Liis Kasemets - So Many Countries Are Searching for Solutions for Quite Similar Problems




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Sep 22, 2017
by Nicole Bogart and Oscar Tollast
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Liis Kasemets - So Many Countries Are Searching for Solutions for Quite Similar Problems

Senior advisor on governance at the Government Office of Estonia discusses the digital solutions the Baltic nation is applying to its public sector challenges – and what others can learn from them Liis Kasemets on the Schloss Terrace during the sixth meeting of the Public Sector Strategy Round Table

When it comes to good governance, Estonia is often held up as an innovative example for other countries to follow. As the government website declares: “We have built a digital society and so can you.” So it was natural choice that a public sector representative of the small Baltic country be invited to take part in the sixth Public Sector Strategy Round TableIn the Spotlight: How Can the Public Sector Excel Under Changing Dynamics?

That representative was Liis Kasemets, the senior advisor on governance at the Government Office of Estonia. As part of a team, she is responsible for developing and coordinating the system and principles of good governance in the government decision-making process, fostering the quality and openness of policy-making, and encouraging civic engagement and regulatory impact assessment. She said, “Our task is to translate the political agenda into an actionable government program which means that we have to cover quite a lot of issues and try to take into account the longer perspective as well.”

Her main focus, however, is fostering good governance, which includes raising the standard of the policymaking process. She said, “This also [concerns] the broader and longer perspectives, as well as the everyday workings of the government. [This involves] institutionalizing or rooting deeper into everyday workings of the government: the impact analysis, the good engagement practices, and instituting it well into the government decision-making process.” Hearing what other participants had said about long-term issues piqued her interest.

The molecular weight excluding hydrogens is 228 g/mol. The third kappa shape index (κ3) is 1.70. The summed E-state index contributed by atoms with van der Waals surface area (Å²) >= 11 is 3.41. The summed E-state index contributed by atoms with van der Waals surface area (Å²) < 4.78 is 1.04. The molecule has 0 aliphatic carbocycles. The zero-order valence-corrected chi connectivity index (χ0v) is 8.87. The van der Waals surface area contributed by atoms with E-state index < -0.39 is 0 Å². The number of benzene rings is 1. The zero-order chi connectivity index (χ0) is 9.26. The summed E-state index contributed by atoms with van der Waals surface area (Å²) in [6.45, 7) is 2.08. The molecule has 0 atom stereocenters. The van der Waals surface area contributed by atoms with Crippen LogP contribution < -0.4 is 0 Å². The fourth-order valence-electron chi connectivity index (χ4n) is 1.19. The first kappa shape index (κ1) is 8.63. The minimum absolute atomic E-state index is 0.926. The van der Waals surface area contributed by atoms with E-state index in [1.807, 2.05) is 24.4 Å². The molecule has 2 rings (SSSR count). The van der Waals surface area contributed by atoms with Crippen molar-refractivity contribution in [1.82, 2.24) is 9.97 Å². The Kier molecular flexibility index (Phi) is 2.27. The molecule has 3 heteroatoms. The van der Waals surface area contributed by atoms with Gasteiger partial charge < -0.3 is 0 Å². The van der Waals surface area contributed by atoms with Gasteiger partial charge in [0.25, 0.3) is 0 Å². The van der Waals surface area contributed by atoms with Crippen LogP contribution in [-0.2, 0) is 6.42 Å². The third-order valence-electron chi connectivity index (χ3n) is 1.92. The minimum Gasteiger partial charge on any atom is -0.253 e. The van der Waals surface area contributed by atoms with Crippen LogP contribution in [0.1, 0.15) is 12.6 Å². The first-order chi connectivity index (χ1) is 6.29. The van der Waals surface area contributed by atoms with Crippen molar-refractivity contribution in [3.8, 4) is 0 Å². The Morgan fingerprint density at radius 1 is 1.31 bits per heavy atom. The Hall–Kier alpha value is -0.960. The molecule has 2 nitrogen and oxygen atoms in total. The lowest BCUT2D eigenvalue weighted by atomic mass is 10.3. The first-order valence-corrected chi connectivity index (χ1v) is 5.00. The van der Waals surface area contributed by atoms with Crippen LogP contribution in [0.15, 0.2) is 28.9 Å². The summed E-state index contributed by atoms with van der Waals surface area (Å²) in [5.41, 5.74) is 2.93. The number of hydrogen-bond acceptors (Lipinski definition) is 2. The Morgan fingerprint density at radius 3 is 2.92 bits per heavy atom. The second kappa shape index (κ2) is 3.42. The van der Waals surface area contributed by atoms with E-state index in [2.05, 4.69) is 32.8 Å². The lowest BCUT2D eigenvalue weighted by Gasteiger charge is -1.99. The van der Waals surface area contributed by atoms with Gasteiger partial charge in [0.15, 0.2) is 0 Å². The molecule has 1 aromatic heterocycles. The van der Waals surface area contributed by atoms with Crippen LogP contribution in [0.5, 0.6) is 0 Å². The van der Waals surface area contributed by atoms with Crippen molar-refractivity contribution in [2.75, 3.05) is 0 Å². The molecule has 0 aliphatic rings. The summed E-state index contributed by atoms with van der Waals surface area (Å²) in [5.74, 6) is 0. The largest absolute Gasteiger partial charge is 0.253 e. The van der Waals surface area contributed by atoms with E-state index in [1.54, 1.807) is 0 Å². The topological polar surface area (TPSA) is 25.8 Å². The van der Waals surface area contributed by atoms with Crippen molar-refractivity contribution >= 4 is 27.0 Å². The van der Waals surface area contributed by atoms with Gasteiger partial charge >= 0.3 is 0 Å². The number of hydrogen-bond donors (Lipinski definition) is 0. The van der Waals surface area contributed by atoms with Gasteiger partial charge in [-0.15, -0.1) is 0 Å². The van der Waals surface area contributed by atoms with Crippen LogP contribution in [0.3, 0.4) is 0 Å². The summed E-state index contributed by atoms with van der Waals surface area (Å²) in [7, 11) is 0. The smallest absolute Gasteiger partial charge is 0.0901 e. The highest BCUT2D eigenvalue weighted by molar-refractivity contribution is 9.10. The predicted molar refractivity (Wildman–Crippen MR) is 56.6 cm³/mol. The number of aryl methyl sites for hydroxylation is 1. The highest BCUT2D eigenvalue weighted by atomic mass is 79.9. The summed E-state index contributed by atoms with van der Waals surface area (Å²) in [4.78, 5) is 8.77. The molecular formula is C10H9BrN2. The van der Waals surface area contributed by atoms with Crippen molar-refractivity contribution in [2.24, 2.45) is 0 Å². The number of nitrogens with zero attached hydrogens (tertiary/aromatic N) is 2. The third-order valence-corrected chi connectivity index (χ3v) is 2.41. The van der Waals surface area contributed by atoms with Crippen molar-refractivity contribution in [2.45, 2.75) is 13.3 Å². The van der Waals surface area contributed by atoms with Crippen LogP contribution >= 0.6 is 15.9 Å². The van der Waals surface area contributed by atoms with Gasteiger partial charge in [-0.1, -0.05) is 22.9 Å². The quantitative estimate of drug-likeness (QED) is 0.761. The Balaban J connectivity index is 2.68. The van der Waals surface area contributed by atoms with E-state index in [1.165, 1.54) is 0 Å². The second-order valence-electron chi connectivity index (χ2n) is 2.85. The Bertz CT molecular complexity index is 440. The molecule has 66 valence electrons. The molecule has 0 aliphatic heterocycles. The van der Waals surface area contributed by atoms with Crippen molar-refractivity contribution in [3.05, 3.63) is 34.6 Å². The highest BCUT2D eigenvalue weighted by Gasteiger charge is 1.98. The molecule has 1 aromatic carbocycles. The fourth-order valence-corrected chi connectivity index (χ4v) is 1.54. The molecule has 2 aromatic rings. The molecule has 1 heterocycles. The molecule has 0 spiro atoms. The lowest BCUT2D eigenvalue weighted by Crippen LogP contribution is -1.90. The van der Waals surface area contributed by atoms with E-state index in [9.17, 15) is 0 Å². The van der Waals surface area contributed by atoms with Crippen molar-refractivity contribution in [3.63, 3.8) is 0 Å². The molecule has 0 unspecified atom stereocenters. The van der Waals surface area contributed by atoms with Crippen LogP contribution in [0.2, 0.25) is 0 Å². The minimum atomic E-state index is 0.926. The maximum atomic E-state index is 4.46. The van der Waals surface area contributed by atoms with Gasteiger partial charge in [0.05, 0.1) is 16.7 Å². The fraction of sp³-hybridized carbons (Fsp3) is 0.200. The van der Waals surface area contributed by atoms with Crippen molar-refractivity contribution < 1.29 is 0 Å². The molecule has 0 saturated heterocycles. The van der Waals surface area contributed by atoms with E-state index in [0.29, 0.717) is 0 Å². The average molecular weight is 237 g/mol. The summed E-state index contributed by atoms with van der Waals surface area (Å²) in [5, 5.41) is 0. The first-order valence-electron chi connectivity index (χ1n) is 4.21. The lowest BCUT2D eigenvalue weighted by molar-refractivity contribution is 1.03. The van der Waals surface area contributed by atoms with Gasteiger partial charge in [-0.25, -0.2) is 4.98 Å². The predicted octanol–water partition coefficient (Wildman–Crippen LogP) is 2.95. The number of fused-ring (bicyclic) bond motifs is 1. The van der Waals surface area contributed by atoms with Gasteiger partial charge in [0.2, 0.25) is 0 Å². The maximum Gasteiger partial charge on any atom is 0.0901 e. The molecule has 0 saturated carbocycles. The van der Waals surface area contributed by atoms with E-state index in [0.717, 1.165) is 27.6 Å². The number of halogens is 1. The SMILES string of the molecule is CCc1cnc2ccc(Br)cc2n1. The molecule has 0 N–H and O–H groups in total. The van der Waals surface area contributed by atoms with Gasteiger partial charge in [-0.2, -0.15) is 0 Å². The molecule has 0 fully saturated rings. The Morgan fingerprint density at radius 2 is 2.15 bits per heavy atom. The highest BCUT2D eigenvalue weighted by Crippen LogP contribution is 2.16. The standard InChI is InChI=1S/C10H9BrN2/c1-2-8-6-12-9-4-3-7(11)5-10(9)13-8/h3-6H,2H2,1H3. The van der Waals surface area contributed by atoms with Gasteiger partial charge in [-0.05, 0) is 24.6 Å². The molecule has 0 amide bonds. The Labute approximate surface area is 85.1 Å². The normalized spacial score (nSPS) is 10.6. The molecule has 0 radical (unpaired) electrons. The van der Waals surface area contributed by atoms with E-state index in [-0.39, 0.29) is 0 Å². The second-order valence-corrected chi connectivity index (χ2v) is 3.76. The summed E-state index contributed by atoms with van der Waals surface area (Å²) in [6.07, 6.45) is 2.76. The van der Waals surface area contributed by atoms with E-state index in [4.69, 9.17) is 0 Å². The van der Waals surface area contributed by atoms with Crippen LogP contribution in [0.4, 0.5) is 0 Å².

The feeling has been mutual, with other participants equally interested to hear about Estonia’s experiences and its growing reputation for efficiency when it comes to practices in e-governance. Discussing its origins, Kasemets said, “It was, in the beginning, quite a conscious political choice to go along with it. One of the reasons behind it was that we saw a great efficiency gain in that – time-wise and in financial terms. Also, while we do it, we can see greater transparency and openness for the citizen. In this sense, we kind of gain two things at the same time. So, maybe this is one of the reasons why we have stuck to that, trying to develop it further.”

Kasemets said as Estonia’s population is lower than others, the government has been able to interlink and keep the citizens at the center of the work which takes place. She said, “Of course, this remains to be judged by the citizens whether we are good at it or not, but this is something we would strive for. Maybe this is one of the reasons behind this e-governance as well.”

Despite this openness and transparency, Kasemets highlighted a few challenges the government is facing. She said, “One of the main things is that we have a population that is aging and decreasing… Our working population is annually decreasing by one percent. This is quite a noticeable decrease. This is one of the main challenges of how to create a better tomorrow for our citizens. We also have to look at the economy and the prospects for people to really have fulfilling lives to uplift their well-being continuously.” In order to provide good opportunities for its citizens and attract new ideas, Kasemets suggested the Estonian government has to keep up with the pace of development.

During the two-day program, there was an opportunity for a free flow of ideas from people with different backgrounds, a positive outcome noted by many of the participants, including Kasemets. She said, “I think that when you put into a session people with so different backgrounds and so different experiences, this is where we can create innovative or new solutions to the things that we seek solutions for.

“At the moment, globally, so many countries are searching for solutions for quite similar problems. We’re all tackling the same things but how can we do it better. This vibrant environment is very good to seek out whether we can find some of the solutions we can try out.”

Liis Kasemets attended the sixth meeting of the Public Sector Strategy Round Table – “In the Spotlight: How Can the Public Sector Excel Under Changing Dynamics?”. This meeting was convened by Salzburg Global Seminar in partnership with the Abu Dhabi Crown Prince Court and apolitical, and with the support of Chatham House. More information on the session can be found here.

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